Anonymous User wrote:Anonymous User wrote:Anonymous User wrote:In my experience, transgender will not be worse than any other political / public interest job. I.e., no one cares about your politics w/r/t interviews, at least at a big firm.
BUT all public interest / politics jobs are inferior to commercially-oriented jobs in terms of positioning yourself for interviews. Transgender Rights OR Ayn Rand Institute both scream someone whose heart isn't in commercial law, which is what we do at big firms.
Of course, nothing is worse than a resume gap, so if your options are political public interest job or barista, the answer is the political public interest job.
Strong +1 to this. I honestly, in a competitive market, would not hire either of these type of people for a capital markets, corporate, commercial lit, IP, etc. type of practice b/c it just does not show interest in relevant issues or add to the development of relevant skills, business acumen, jargon, etc. The counter is of course that you just did whatever you could get, but you don't want to say that in an interview because it speaks poorly of your ability to get a 1L job versus your peers. Many public interest and government jobs, the majority of 1L positions, evince a strong interest in business, finance, commercial transactions and litigations, etc. (e.g. judge's office, AG's, chamber of commerces, etc.) and would be much better options.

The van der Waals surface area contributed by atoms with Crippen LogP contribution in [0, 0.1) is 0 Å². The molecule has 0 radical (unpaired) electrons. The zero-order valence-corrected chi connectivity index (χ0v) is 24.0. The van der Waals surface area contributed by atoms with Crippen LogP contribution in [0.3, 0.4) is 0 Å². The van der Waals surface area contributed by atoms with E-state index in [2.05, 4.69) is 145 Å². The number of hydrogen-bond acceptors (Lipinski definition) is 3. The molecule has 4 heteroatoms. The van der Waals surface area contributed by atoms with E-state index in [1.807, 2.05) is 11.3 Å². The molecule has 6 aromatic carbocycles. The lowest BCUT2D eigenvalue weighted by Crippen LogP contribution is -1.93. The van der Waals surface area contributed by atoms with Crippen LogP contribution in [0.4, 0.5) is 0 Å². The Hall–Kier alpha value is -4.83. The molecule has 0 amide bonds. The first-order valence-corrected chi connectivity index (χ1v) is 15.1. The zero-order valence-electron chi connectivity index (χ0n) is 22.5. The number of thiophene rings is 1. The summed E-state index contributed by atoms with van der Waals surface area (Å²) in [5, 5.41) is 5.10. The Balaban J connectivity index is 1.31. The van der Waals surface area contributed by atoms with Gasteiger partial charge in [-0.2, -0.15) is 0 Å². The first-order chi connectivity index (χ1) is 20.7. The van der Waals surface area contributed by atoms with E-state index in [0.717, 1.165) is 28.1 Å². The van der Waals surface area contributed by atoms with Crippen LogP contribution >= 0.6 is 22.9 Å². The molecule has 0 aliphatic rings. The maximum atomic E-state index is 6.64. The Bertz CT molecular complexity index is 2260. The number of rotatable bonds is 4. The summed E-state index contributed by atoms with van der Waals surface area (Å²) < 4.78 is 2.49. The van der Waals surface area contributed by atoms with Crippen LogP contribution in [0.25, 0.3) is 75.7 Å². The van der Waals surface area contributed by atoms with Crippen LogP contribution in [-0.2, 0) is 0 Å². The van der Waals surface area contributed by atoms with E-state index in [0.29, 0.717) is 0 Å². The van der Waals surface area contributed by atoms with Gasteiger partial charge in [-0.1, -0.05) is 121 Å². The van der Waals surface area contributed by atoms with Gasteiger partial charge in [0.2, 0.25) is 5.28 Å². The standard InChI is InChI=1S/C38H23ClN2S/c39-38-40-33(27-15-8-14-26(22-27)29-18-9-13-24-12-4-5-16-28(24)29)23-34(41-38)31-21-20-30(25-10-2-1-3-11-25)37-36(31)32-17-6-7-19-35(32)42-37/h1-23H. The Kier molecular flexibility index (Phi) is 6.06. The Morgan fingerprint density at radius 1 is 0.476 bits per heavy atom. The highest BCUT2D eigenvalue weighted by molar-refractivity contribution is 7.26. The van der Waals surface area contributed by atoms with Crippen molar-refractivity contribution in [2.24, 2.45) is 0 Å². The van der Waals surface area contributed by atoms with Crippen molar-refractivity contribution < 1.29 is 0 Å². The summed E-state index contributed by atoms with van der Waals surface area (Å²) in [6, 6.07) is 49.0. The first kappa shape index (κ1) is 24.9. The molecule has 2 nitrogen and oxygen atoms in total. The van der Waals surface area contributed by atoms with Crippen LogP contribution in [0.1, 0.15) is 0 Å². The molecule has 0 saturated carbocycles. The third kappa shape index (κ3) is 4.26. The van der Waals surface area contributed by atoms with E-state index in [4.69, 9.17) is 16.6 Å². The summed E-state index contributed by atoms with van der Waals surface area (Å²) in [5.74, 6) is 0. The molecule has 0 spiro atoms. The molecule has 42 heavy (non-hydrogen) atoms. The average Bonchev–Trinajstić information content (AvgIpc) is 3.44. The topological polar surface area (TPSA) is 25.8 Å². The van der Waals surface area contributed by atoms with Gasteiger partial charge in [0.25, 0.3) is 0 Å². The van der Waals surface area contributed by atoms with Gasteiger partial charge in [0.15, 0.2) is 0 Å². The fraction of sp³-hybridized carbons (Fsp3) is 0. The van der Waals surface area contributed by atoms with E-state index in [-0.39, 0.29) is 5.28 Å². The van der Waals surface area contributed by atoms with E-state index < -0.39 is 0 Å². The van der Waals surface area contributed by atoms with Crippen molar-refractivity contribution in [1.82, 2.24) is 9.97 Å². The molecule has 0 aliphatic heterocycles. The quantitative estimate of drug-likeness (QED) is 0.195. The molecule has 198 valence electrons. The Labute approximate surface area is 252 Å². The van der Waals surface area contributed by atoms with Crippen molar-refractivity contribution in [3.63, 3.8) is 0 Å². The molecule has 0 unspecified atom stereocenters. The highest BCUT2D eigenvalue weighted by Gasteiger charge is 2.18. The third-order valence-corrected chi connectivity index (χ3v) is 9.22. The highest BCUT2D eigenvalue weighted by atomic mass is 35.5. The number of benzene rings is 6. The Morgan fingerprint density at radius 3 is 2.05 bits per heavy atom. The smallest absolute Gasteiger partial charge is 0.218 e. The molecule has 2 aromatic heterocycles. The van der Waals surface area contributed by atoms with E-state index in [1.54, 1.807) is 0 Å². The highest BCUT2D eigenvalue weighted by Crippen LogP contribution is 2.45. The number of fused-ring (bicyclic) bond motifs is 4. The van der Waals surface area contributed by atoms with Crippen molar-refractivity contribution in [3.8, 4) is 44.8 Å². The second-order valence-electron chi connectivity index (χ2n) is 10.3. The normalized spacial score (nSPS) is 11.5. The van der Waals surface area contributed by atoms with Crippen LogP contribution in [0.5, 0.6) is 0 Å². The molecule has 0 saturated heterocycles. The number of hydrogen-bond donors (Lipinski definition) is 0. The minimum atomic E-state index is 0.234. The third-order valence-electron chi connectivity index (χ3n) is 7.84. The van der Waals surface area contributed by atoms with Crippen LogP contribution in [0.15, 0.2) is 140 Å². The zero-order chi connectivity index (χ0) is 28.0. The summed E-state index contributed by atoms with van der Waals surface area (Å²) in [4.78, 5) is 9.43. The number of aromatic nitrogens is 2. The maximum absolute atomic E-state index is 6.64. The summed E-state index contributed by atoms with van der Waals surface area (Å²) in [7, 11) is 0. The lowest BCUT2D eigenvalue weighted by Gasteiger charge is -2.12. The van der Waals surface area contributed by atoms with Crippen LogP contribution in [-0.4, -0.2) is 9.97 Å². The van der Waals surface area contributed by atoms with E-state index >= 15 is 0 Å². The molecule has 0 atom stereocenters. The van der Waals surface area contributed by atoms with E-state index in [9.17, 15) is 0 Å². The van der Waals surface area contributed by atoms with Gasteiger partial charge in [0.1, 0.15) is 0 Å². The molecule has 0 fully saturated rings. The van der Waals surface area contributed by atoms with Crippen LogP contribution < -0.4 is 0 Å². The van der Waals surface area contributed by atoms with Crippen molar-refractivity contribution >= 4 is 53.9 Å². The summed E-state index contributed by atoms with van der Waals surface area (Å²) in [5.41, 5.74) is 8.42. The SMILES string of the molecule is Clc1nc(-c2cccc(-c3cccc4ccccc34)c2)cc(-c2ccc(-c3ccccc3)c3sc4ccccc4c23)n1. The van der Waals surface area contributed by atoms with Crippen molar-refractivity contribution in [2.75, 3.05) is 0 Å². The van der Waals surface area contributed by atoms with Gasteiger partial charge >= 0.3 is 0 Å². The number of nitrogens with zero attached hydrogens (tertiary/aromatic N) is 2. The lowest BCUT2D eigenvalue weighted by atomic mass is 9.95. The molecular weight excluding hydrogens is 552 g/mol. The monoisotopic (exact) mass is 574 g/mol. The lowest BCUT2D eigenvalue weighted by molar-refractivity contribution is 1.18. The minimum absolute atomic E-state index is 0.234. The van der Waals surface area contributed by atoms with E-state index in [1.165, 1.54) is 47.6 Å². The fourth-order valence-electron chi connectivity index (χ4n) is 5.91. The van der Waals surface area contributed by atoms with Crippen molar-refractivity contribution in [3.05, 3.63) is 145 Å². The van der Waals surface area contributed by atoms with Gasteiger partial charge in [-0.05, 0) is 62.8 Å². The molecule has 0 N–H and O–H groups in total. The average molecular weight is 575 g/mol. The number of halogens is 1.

Yet, if you want to do appellate litigation, the above is probably less relevant. But good luck with that, as most litigators at big firms start off doing general commercial lit.
This seems to run counter to the general TLS "just do something legal they don't care what."
Though I'll have you know I'm now concerned about this.
If I had to pick a dream outcome, it would be appellate lit, but I'm aware that the possibility of that happening is slim-to-none. I figured working somewhere that does some amount of lit (on the atty side) would be good and if it was something I'm super interested in then even better.
I would add that if any applicant expresses a strong interest in appellate litigation during an interview, unless your grades are just blowing me away, it's a huge ding. It would be like a woman showing up to a matchmaker and saying "what I'm really interested is going out with Bradley Cooper or George Clooney". You better be a fine woman, or the first thing we need to do is recalibrate your expectations.
I had a friend make that mistake several years ago, when we were on the other side, and despite having very good grades, top quarter from our T14, he got shut out. Eventually he went to a coach provided by a recruiter and they told him never to mention the word "appellate" again, and lo, he got a job right after his clerkship ended.